Plucking out a few falsehoods

Photo: Getty Images
Photo: Getty Images
The counsellor says it would be a good idea to think about my values and since I value avoidance and The Chair is only six half-hour episodes and We Are Lady Parts two hours in total and some of Ugly Betty hasn’t aged that well at all, I have found myself in front of the mirror, reckoning.

Liz Breslin
Liz Breslin
I’ve never done much with make-up and so it’s lucky I have an in-house 17-year-old and also YouTube to assist me because I have many questions. The main one being, ‘‘Why?’’.

I remember the first time I went out with make-up on. I was maybe 9 and I’d used a blue crayon from a plastic-encased row of face paints to draw a line across each eyelid and a red crayon to do my lips and off we went to my grandmother’s house and I thought I was it. From memory,. the instruction to wash my face off was more to do with Jesus not appreciating that kind of sinful self-worship than my terrible application skills. Although at least I was ace-ing the ’80s with a strong lip and a strong eye.

Everyone else’s hair and clothes and life and bread and words and garden and houseplants and puppies and children look perfect right now on Instagram in between the cancelled events and the blooming lockdown projects and the reminders to submit to the select committee in favour of ending conversion therapy now (please do! you have until Wednesday). So I think it’s wise not to be looking at Instagram.

So here I am. Facing myself over a basic brows tutorial. I’ve baked the honey oat biscuits and done the submission in favour of end conversion therapy now. And this, this is fun. And me. The trick, apparently, is in brushing up. And you’re not supposed to use hair mascara on brows. It’s entirely the wrong thing. I try anyway. Then I lean in really close and pluck at where I think hairs might be with my essentially purchased eyebrow tweezer scissors from the increasingly attractive supermarket make-up aisle. I can’t see where the hairs are because I don’t have my glasses on, but it hurts when I pull my hand away so I must be doing something right.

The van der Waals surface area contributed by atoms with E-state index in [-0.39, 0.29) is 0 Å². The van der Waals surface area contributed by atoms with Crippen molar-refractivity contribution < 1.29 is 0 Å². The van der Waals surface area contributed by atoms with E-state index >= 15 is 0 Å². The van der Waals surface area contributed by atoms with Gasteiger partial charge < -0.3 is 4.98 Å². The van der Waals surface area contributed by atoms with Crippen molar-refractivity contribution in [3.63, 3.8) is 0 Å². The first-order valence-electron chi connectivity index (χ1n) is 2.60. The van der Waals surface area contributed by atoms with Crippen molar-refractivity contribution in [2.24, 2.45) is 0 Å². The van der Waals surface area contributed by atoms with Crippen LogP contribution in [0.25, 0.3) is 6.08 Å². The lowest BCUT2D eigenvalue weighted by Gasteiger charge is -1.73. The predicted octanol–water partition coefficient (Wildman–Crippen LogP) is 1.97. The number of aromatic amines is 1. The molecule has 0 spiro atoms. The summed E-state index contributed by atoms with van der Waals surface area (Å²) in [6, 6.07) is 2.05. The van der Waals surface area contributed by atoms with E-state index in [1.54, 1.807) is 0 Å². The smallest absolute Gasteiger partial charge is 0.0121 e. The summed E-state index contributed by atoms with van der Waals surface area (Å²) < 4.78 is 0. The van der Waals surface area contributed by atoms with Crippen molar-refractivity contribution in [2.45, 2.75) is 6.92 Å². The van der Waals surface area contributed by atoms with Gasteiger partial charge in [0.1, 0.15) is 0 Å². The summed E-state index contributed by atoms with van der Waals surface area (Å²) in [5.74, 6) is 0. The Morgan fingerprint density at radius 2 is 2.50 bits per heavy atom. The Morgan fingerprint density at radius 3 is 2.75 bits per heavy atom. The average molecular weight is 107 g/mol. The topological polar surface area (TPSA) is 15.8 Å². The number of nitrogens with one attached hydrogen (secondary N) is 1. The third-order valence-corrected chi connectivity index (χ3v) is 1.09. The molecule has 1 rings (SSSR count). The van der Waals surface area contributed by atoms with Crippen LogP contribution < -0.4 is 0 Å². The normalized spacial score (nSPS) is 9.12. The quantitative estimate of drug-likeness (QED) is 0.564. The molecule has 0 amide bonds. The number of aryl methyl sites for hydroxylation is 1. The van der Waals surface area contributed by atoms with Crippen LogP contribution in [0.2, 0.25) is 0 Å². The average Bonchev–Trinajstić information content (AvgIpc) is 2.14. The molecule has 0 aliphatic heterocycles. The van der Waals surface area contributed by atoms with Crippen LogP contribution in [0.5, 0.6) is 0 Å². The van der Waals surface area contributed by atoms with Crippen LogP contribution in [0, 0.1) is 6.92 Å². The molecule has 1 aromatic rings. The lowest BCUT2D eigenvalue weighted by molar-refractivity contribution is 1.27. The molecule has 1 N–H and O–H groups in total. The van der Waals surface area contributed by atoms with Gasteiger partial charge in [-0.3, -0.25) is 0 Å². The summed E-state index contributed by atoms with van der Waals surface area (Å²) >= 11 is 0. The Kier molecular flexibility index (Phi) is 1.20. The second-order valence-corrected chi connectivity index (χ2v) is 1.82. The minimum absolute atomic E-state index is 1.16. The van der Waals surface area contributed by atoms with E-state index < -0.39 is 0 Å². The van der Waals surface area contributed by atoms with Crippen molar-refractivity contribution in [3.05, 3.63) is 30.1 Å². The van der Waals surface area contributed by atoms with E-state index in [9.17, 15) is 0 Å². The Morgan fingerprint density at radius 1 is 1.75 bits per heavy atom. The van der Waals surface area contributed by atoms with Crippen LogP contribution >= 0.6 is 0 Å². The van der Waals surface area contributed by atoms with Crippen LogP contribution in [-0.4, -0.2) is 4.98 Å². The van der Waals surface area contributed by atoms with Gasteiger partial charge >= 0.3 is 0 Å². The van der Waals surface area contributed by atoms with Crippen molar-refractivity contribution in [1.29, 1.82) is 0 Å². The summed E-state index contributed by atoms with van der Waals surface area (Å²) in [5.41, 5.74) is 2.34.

It’s funny the things we learn and perpetuate until we take the time to really look. And it’s not like I haven’t been make-up adjacent. At university one of my besties religiously did those thick black lids with wings. Oh how I envied them. My sister can makeup while multitasking. My girlfriend does a killer smoky eye. And in Hawea Flat, where gumboots for your lockdown strolls are all the rage, I have friends who could teach me everything about things like contours and blends.

As I pluck I pluck out the falsehoods I’ve grown up with about me and make up. You can’t be pretty and smart PLUCK and god gave you good brains. PLUCK. You can’t like girls and also like blue mascara. PLUCK. But it’s better if you don’t like either. PLUCK. Make up is a tool of the Patriarchy. PLUCK. And also if you’re spending time on something as frivolous as makeup you obviously don’t have time to care about, say, Afghanistan. PLUCK. Or sending submissions to the select committee in favour of ending conversion therapy now.

Moisturiser, BB cream, blush stick, lash mascara for where it’s supposed to go and the littlest bit of green pencil with a shaky hand. YouTube has told me repeatedly that eyeliner is probably the trickiest part of my make up routine but not a bad job, Lizzy, not bad. I feel pretty. And I wonder what I’ve been doing all my life that I haven’t been outlining my eyes.

Comments

Kicking sand in the face of a puny man and saying 'diddums!' is a tool of masculinist impulse to sell body building devices.

Our journalists are your neighbours

We are the South's eyes and ears in crucial council meetings, at court hearings, on the sidelines of sporting events and on the frontline of breaking news.

As our region faces uncharted waters in the wake of a global pandemic, Otago Daily Times continues to bring you local stories that matter.

We employ local journalists and photographers to tell your stories, as other outlets cut local coverage in favour of stories told out of Auckland, Wellington and Christchurch.

You can help us continue to bring you local news you can trust by becoming a supporter.

Become a Supporter